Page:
One of many things that pro se (aka self-represented) litigants have a difficult time learning is that even if you read the laws, the rules, the cases, and the jury instructions, you still can’t predict the outcome of your case.
Many people want black and white rules and think there is a simple answer to, for example, the question “what is the statute of limitations on x ?” They also think that if the statute says x and y, then x and y are The Law.
Lawyers, and law librarians, are faced every day with someone, statute book and statute in hand, asking “what does this mean?” Who knows? We can respond “ask the Legislature – they wrote the statute,” but in all seriousness, they often don’t have a clue either. They certainly don’t know how a judge will interpret the statute. Or how the next judge will, or the appellate court ….
There is also the immutable Law of Unintended Consequences. Every solution has a problem.
So, we all do the best we can and cross our fingers that Justice will prevail. Sometimes it does and sometimes not. Then the Legislature has another go at re-writing the law. Then the cycle continues….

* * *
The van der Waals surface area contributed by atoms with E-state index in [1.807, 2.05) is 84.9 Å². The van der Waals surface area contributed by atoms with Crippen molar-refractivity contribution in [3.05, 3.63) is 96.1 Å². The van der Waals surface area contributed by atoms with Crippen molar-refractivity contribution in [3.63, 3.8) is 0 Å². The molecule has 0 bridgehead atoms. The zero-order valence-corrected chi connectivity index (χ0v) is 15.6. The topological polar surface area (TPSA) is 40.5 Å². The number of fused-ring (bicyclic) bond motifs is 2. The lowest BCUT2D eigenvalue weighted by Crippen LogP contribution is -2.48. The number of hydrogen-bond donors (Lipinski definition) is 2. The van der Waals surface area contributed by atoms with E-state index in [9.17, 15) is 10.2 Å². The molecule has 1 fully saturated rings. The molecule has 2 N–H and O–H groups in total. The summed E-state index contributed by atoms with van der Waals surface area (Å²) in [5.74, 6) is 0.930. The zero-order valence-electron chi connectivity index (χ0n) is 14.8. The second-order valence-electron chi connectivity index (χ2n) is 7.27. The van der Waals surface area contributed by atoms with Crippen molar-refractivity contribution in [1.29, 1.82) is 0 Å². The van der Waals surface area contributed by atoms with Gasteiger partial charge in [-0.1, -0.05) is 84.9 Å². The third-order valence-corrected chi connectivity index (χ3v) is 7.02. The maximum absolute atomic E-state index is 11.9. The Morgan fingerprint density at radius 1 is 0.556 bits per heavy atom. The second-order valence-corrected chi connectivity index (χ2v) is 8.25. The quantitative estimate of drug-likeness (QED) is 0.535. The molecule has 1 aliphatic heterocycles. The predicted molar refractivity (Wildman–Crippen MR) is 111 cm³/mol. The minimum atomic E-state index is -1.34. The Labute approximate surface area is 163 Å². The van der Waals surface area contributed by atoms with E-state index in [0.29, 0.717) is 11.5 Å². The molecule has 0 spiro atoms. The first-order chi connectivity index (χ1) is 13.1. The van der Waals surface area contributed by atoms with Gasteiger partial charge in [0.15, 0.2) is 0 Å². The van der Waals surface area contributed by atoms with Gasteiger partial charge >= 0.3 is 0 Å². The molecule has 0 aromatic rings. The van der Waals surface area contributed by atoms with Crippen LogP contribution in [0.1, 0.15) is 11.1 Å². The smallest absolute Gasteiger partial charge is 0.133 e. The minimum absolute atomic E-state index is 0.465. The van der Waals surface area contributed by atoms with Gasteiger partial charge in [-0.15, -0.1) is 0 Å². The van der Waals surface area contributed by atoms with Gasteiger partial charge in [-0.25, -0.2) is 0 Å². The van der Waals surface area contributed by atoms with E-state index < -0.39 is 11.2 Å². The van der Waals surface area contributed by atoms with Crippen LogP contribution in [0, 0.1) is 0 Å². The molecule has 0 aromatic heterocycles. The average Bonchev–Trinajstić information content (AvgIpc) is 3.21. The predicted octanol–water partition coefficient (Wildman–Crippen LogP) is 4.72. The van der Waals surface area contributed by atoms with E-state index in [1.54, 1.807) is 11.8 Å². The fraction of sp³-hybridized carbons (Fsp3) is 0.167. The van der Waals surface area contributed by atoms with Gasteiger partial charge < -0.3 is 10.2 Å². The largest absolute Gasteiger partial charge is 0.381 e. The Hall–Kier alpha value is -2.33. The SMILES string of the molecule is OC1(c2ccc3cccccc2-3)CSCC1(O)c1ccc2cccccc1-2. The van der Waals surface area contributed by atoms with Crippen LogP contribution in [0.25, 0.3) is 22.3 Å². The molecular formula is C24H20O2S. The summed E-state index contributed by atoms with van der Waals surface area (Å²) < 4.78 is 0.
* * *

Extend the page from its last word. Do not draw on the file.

Here in an example: Oregon V. Lopez-Minjarez (SC S059045):
We allowed review in this case to consider whether a uniform criminal jury instruction on aiding and abetting correctly states Oregon law. As did the Court of Appeals, we conclude that it does not. We further conclude, as did the Court of Appeals, that giving the instruction was prejudicial in this case. We differ, however, in our determination of which crimes were potentially affected by the instructional error. Consequently, we affirm in part and reverse in part the decision of the Court of Appeals, we reverse the judgment of the circuit court, and we remand for further proceedings….
In sum, we conclude the uniform instruction at issue here, Uniform Criminal Jury Instruction 1051, incorrectly advises that a defendant can be criminally responsible for any other crime that is a natural and probable consequence of a crime that a defendant aided in committing. It was error for the trial court to give that instruction. We further conclude that the error prejudiced defendant on his convictions for assault, felony murder, and aggravated murder, and we therefore reverse those convictions….” (Link to full opinion.)